Eric Beinhocker tries to go beyond the left-right distinction and economic orthodoxy to describe what he calls "economics for the real world". He describes the 'new economics',
Rather new economics is best characterised as a research programme that encompasses a broad range of theories, empirical work, and methods. It is also highly interdisciplinary, involving not only economists, but psychologists, anthropologists, sociologists, historians, physicists, biologists, mathematicians, computer scientists, and others across the social and physical sciences. It should also be emphasised that new economics is not necessarily new. Rather it builds on well-established heterodox traditions in economics such as behavioural economics, institutional economics, evolutionary economics, and studies of economic history, as well as newer streams such as complex systems studies, network theory, and experimental economics... The common thread running through this broad research programme is a strong desire to make economic theory better reflect the empirical reality of the economy. New economics seeks explanations of how the economy works that have empirical validity. Thus behavioural economists run painstakingly crafted experiments to explain actual human economic behaviour. Institutional economists conduct detailed field investigations into the functions and dysfunctions of real institutions. Complexity theorists seek to understand the dynamic behaviour of the economy with computer models validated against data.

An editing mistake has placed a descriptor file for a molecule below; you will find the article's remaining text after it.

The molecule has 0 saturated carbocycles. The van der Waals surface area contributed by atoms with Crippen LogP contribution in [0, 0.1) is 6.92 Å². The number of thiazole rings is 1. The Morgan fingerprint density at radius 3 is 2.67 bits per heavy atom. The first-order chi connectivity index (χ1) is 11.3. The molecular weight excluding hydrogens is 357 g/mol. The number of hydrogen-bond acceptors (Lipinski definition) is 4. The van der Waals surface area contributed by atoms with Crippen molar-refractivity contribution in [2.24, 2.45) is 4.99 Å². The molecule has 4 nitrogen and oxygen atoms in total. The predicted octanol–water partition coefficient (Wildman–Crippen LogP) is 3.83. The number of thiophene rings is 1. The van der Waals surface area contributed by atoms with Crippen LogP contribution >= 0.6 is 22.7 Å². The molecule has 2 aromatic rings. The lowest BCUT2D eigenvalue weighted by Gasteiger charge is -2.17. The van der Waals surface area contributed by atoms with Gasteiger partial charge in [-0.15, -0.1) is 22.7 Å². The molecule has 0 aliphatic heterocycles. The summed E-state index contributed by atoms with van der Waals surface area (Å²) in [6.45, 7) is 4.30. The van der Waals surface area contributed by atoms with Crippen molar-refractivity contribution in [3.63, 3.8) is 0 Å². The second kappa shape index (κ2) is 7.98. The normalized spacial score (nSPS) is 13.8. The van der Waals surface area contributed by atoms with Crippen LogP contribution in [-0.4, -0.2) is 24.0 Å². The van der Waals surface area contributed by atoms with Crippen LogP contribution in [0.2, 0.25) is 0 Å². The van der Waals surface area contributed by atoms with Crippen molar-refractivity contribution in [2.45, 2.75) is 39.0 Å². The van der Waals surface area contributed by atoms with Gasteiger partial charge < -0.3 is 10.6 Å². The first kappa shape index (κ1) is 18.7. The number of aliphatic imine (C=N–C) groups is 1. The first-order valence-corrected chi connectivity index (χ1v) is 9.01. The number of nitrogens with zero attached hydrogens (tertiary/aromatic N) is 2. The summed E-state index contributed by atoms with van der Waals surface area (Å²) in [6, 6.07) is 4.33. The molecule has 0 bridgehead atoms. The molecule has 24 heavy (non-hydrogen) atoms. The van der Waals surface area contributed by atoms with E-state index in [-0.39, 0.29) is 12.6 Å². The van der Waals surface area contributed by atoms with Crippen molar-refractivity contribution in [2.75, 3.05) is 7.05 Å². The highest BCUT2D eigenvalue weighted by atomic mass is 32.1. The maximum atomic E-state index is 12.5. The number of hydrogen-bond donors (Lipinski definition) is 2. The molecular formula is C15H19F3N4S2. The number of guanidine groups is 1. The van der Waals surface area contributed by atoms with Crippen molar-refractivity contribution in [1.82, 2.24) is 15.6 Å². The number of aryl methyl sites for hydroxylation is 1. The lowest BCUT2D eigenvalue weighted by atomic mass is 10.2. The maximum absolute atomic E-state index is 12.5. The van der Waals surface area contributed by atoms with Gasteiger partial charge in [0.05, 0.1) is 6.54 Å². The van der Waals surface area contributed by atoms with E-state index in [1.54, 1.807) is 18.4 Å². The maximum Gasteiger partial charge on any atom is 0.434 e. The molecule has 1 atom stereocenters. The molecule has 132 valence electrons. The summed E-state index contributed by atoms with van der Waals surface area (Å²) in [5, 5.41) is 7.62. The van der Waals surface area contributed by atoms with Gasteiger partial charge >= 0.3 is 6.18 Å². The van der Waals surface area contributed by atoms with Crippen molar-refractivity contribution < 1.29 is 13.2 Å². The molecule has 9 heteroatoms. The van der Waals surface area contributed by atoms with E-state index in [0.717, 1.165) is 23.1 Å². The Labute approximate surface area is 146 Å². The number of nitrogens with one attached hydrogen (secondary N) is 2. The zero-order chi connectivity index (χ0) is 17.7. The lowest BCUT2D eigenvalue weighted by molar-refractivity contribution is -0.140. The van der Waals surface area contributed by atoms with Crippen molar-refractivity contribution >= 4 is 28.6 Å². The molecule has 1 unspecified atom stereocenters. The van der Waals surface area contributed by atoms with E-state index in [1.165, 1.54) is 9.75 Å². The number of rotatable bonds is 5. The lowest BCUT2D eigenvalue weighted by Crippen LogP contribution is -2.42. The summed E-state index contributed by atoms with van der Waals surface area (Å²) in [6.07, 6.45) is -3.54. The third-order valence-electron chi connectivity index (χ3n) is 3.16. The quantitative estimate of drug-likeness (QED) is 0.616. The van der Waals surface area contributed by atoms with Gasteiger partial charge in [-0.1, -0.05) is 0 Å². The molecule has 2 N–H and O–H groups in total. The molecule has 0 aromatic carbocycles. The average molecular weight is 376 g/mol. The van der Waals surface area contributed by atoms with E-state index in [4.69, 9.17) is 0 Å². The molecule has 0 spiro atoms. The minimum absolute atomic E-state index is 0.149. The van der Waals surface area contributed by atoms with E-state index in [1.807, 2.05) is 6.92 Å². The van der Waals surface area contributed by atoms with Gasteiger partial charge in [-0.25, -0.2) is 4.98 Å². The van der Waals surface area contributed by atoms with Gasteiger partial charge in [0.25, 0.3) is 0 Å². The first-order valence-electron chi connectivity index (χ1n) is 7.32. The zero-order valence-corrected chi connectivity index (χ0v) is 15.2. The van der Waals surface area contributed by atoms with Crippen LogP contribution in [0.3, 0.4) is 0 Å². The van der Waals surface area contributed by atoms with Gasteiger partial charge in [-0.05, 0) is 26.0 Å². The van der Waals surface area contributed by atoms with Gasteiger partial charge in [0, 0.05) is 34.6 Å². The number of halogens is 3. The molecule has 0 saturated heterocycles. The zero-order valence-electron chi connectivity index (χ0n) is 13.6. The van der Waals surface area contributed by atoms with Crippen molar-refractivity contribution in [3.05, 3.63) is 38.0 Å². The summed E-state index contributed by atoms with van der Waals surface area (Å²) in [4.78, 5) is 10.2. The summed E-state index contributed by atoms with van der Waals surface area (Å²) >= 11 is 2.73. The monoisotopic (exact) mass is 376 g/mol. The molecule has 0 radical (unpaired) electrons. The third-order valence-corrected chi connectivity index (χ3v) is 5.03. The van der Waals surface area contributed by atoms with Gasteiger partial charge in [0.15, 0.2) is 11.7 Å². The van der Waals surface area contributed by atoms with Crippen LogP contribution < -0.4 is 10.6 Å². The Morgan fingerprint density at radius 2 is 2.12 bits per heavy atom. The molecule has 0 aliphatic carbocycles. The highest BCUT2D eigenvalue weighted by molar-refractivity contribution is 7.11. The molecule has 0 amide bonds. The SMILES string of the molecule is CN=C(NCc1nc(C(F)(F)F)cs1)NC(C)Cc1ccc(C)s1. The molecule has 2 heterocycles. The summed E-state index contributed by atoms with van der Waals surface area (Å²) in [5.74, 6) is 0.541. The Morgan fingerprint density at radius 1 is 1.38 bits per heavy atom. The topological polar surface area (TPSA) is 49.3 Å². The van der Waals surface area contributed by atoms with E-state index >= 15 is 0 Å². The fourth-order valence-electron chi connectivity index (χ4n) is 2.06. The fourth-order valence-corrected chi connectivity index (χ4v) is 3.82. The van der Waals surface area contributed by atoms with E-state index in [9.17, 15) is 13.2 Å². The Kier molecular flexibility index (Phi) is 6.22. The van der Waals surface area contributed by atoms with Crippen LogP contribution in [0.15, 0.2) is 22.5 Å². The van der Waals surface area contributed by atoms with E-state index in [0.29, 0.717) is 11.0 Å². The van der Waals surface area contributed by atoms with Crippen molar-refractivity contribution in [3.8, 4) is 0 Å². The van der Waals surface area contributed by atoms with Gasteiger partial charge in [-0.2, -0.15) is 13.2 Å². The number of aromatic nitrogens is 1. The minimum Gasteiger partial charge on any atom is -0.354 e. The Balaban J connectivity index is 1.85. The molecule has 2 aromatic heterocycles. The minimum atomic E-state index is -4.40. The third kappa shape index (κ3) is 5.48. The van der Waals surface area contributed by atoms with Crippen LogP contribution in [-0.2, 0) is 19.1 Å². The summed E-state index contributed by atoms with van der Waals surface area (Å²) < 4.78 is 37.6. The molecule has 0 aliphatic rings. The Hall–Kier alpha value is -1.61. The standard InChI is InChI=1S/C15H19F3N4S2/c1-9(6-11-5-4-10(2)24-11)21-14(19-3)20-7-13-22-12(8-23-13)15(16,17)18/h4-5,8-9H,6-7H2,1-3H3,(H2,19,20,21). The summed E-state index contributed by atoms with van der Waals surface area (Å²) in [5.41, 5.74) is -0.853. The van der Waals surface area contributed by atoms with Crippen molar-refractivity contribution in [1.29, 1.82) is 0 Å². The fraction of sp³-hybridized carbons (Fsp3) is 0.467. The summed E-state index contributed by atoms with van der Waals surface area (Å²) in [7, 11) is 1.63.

He points to the use of the likes of agent-based models to analyze various markets. On policy making, he advocates eschewing the traditional mechanistic approaches (incentives, interventions to correct market failures, costs-benefits analysis etc) and embrace an approach that accommodates complexity, unpredictability, and reflexivity.
He outlines three principles of this approach. One, instead of going in with one design, experiment with multiple approaches and iterate and refine the ones that work best. Second, policies and institutions should be as adaptable as possible. Third, instead of being policy engineers, policy makers need to see themselves as stewards who "create the conditions in in which interacting agents in the system will adapt towards socially desirable outcomes". This would involve an evolutionary approach to execution.
This is an addition to a growing body of literature that advocates an experimental and iterative approach to program design and implementation.